Writing interactive fiction in Lua

I wanted to write a story in the vein of the text adventures and fighting fantasy books that I grew up with during the 1980’ies. There was something magical in opening up a new book in the Lone Wolf series by Joe Dever and become immersed in a story with simple format; text, rudimentary player decisions and a set of compelling illustrations to set the atmosphere.

My first exploration of ideas were made in Twine, which is a free software that is easy to use for starting up an interactive fiction experience. However, I soon realized that my ideas involved some more complex gameplay mechanics that I would like to implement, and while some of them would be achievable in Twine, I decided I would rather get back into programming; the benefit is having far greater control over the story development and player experience.

Why Lua?

The short answer is that I find it an enjoyable environment to work in, it’s free and it has easy readability. If I am going to spend a few years in the code I want to buckle up with not only coffee, but making sure I am having as much fun as possible during the journey. If Lua isn’t giving you the right spark for your creative ideas then make sure to pick something that does.

While Lua doesn’t have classes like C, it offers tables and meta-tables where you can build complex class-like structures when necessary, with the option to integrate C functions for additional speed, if needed. The main example that comes to my mind is NPC pathfinding, but apart from that, speed is not a central requirement in a traditional style interactive fiction game.

Lua options

There are many easy-to-use free options for writing in Lua, such as Love2d, Corona, Gideros and a ton more. I have had positive experiences with Löve/Love2d, but decided I will write my early game prototype in Gideros since it is a platform that is easy to get started with and I have found it rewarding so far.

My initial focus is building the data structure and basic mechanics that the game will rely on. At a later point I may migrate my code to another Lua platform so I will attempt to keep the code flexible and easy to change.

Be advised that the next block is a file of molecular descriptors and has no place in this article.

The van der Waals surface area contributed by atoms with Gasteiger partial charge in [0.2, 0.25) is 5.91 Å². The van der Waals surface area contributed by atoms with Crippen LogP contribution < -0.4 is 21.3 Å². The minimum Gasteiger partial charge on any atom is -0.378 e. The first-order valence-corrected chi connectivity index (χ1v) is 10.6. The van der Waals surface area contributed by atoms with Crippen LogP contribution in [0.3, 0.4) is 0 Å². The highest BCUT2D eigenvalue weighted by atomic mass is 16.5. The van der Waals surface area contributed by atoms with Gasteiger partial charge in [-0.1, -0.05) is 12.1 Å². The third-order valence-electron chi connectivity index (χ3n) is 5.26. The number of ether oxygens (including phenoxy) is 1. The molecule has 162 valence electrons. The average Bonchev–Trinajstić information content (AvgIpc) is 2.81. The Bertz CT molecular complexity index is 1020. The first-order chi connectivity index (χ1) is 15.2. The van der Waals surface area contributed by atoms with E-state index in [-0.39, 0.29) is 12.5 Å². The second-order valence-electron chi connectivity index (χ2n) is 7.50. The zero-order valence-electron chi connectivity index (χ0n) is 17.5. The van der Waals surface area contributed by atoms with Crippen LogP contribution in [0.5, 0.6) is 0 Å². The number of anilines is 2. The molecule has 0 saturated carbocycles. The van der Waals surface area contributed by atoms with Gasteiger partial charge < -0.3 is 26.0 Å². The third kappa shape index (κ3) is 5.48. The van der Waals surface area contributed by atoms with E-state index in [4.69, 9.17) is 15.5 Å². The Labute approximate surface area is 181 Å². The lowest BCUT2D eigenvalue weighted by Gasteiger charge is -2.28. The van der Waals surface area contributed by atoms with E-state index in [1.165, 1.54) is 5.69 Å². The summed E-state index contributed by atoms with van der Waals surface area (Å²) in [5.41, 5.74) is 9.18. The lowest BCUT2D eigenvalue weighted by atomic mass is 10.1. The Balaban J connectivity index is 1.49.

For this type of game I consider the data structure to be of a more fundamental value than the particular language I use for coding; developing the data structure is what takes most time and consideration. The actual coding is more or less just spending time implementing the desired structure.

When it comes to graphics my needs for the game are simple; illustrations combined with text and a user input field. While Love2d have better graphical capabilities than my chosen platform, Gideros provides the necessary functionalities that I currently require for my project and I find its framework fairly effective and fun to work within.


The fun part – starting out!

I will be using both standard and Gideros Lua for my examples. Gideros have a couple of Lua enhancements and I will list a few of them here:

–– Standard Lua code example:

playerHealth = playerHealth + 1
playerHealth = playerHealth + 10

-- Gideros mutation operators with the same result:

playerHealth += 1
playerHealth += 10

Documentation link: Gideros enhancement: mutation operators

–– Syntax for arrays, standard Lua code:

array[1][5] = 2

–– In Gideros, the array dimensions can be written as either:

array[1, 5] = 2
array[1][5] = 2

Documentation link: Gideros enhancement: easy arrays

–– Gideros larger and smaller operators examples:
x = a < > b –– Compares a with b, return the largest number.
      –– This method is faster than x = math.max(a, b)
x = a > < b –– Compares a with b, return the smallest number.
      –– This method is faster than x = math.min(a, b)
x = (x – 1) < > 5 –– Decrement x, but not below 5.

x = (x + 1) > < 15 –– Increment x, but not above 15.

Documentation link: Gideros enhancement: greater-smaller


In the next post I will continue with some more direct examples for writing an interactive fiction game in Lua.

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